We decided to publish a story of an account of the rise of prostitution that influenced society with the commercialization of sex beginning around the 1820’s. Through diligent research we have found old statements from wealthy men, reformers, prostitutes and many others living throughout the time of Antebellum New York. The Insider would like to present:
Destitution of Prostitution.
Sexual acts were committed to publicize sexual desire to make it seem normal to society. They would commit these acts uncaringly for the public to see. Communities throughout New York City have seen sexual propaganda, corruption amongst elite politicians, law enforcement officers, prestige gentlemen in the higher class, and scandalized many other important people. Houses of prostitution, such as, brothels were springing up around New York’s well known “sex districts” in the lower part of the Manhattan area. These areas included Five Points, The West Side, Water and Cherry Streets and The Hook. Establishments were black or white owned or ran by Madams, which would be a female in charge of the prostitution house. Other than economic gains in mind, the women involved had their own personal gains in thought. Traveling through the streets of prostitution infested areas, many questions came up. Why and how did prostitution rise so rapidly? Where did this idea for the commercialization of sex come from? Why did the residents of the local areas let it get so bad? Who is profiting from this and how does the sexual economy work? Why did the women get into the prostitution business? These are the questions that will be answered thoroughly. We will provide the upmost truth from as many angles as possible to get the real story of this “Destitution of Prostitution.”
To answer the why and how prostitution had risen so rapidly, we must realize it’s gaining of popularity. High class men were embracing the idea of fulfilling their sexual desires with no attachment. In 1850, the spread of sexual images were throughout Museums, Theaters, Saloons, Opera houses and even Broadway Theater. Mariners and longshoreman would spend nights with prostitutes whenever they were on shore and not out to sea. We spoke to a seaman and asked him why he would choose to sexually deviate with a prostitute and he replied “to chirk me up, otherwise I would leave one of my fellow shore men with a cocked hat.” Clearly he wanted to relieve frustrations of his long trips at sea, so he chose to do it that way. Married men became a target of sexual deviance and cheated on their wives. We spoke to the wife of George Winehouse, a saloon owner, and she was very upset stating that “if I ever caught my husband with one of them hookers I would have a conniption fit and he would be cold as a wagon tire.” “The ever greater transiency of urban life and the changing structure of work disrupted older traditions of courtship for young men” (pg102). Sex was being spread as a social norm among young New York males. Respect of men became undermined and challenged due to the indecency of this crude sexual immoral lifestyle. This did not suppress the young men from experimenting either. The promiscuity of the whole perception of prostitution is what drew these men to the brothels. Other important factors helped the rise of prostitution also.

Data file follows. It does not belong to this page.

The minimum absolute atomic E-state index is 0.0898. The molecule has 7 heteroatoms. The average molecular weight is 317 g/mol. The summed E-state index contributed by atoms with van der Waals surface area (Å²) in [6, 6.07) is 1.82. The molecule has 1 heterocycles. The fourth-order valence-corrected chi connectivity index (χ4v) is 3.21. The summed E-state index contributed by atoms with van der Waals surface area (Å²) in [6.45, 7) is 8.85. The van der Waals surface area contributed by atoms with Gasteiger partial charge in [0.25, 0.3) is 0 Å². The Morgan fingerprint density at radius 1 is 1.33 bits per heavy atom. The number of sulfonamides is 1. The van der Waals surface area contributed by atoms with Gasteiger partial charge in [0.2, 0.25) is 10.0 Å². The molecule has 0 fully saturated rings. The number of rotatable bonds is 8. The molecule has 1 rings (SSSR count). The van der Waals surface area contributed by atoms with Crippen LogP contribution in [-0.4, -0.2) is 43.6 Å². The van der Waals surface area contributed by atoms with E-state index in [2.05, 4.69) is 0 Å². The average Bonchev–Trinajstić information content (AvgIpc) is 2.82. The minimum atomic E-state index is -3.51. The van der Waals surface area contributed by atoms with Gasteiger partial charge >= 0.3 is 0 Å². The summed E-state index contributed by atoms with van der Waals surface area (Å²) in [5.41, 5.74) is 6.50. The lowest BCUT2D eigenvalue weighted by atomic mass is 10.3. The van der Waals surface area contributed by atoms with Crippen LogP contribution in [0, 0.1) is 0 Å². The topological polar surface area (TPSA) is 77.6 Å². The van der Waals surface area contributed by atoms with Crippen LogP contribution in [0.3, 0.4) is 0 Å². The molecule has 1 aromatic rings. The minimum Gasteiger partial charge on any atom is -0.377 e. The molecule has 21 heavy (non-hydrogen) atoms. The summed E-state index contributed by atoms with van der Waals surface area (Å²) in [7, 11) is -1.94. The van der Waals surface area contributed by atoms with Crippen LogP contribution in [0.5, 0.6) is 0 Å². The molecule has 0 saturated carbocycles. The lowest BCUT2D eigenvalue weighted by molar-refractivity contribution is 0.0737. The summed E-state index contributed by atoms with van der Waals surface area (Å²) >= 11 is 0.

The economical gain became an influence and the institution of prostitution became a solid foundation of corruption and economical power. It stayed strong because of the powerful men allowing this to stay in motion. In 1866, we asked Police Superintendent John Kennedy how many prostitutes were living in brothels and he said “there were just over 2,500 prostitutes living in 560 brothels” (pg57). He continued to ramble on about how “these women have no dignity and cannot acknowledge the corn like their not selling themselves like it was a sport or auction or something.” The police would extort the brothel owners and accept bribes. They would reason with the public about arresting the prostitutes by saying “we should protect them because they are citizens too.” It is clear to prove that police would not be policing prostitution if they were getting free sexual favors also. Plainly, the prostitution population was much higher than what the Superintendent had said. Referring to the “Estimated Number of Prostitutes in New York, 1816-1913” chart (pg58), we had seen that in 1866, the number was at 20,000 prostitutes. This is significantly higher than what the Superintendent had calculated. This shows the lack of police work and justice held throughout the city. A random citizen generally stated “The police do not meddle with such, unless they are noisy, disturb the peace, or become a public nuisance” (pg126). He also said that “he wishes that prostitution would absquatulate so the neighborhood could go across lots for the better of the community.” The politicians were just as corrupt as the police.
Charles P. Daly was a chief judge of the Court of General Sessions “considered prostitution a “necessary evil: in a growing metropolis” (pg139). He claimed “only the mudsill women would degrade themselves and pull foot after the act has committed, so why not let them do it.” The mayor was even “OK” with prostitution. Running businesses since 1852, money-hungry Amos Eno, a well known man who owned hotels, brothels and multimillion dollar businesses claimed “sex for money was the smartest thing ever thought of, hell everyone needs some lovin.” So many leaders were in favor of this institution of prostitution that it was hard to decimate. The government did little to stop the sexual exploitation. The travesties of the ring of prostitution have demoralized young women.